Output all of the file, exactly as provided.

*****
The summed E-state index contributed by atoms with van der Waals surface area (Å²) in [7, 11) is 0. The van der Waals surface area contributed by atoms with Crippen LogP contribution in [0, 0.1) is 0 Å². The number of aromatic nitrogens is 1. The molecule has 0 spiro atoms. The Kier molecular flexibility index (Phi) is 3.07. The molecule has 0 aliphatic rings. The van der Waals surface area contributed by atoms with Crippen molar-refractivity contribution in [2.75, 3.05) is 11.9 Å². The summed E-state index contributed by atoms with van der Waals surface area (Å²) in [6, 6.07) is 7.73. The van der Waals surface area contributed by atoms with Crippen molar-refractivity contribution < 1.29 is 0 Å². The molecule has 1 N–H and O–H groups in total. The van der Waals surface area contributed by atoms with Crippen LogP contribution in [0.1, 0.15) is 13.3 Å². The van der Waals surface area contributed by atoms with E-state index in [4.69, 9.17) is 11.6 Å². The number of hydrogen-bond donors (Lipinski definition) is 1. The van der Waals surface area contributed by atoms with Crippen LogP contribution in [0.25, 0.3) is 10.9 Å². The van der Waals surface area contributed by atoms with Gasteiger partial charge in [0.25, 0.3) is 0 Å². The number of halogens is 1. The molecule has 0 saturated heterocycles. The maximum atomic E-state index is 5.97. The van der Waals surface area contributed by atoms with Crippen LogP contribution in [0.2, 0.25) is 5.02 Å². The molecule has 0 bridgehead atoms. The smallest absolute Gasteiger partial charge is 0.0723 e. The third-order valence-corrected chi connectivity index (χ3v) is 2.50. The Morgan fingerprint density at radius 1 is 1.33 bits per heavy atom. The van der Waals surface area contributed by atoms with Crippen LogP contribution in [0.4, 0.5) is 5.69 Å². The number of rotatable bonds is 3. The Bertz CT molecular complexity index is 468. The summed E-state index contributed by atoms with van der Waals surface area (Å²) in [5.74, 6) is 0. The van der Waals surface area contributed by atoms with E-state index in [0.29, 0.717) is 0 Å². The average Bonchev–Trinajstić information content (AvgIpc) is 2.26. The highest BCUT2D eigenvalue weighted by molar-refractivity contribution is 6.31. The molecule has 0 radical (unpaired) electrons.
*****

The summed E-state index contributed by atoms with van der Waals surface area (Å²) in [7, 11) is 0. The van der Waals surface area contributed by atoms with Crippen LogP contribution in [0, 0.1) is 0 Å². The number of aromatic nitrogens is 1. The molecule has 0 spiro atoms. The Kier molecular flexibility index (Phi) is 3.07. The molecule has 0 aliphatic rings. The van der Waals surface area contributed by atoms with Crippen molar-refractivity contribution in [2.75, 3.05) is 11.9 Å². The summed E-state index contributed by atoms with van der Waals surface area (Å²) in [6, 6.07) is 7.73. The van der Waals surface area contributed by atoms with Crippen molar-refractivity contribution < 1.29 is 0 Å². The molecule has 1 N–H and O–H groups in total. The van der Waals surface area contributed by atoms with Crippen LogP contribution in [0.1, 0.15) is 13.3 Å². The van der Waals surface area contributed by atoms with E-state index in [4.69, 9.17) is 11.6 Å². The number of hydrogen-bond donors (Lipinski definition) is 1. The van der Waals surface area contributed by atoms with Crippen LogP contribution in [0.25, 0.3) is 10.9 Å². The van der Waals surface area contributed by atoms with Gasteiger partial charge in [0.25, 0.3) is 0 Å². The number of halogens is 1. The molecule has 0 saturated heterocycles. The maximum atomic E-state index is 5.97. The van der Waals surface area contributed by atoms with Crippen LogP contribution in [0.2, 0.25) is 5.02 Å². The molecule has 0 bridgehead atoms. The smallest absolute Gasteiger partial charge is 0.0723 e. The third-order valence-corrected chi connectivity index (χ3v) is 2.50. The Morgan fingerprint density at radius 1 is 1.33 bits per heavy atom. The van der Waals surface area contributed by atoms with Crippen LogP contribution in [0.4, 0.5) is 5.69 Å². The number of rotatable bonds is 3. The Bertz CT molecular complexity index is 468. The summed E-state index contributed by atoms with van der Waals surface area (Å²) in [5.74, 6) is 0. The van der Waals surface area contributed by atoms with E-state index in [0.29, 0.717) is 0 Å². The average Bonchev–Trinajstić information content (AvgIpc) is 2.26. The highest BCUT2D eigenvalue weighted by molar-refractivity contribution is 6.31. The molecule has 0 radical (unpaired) electrons.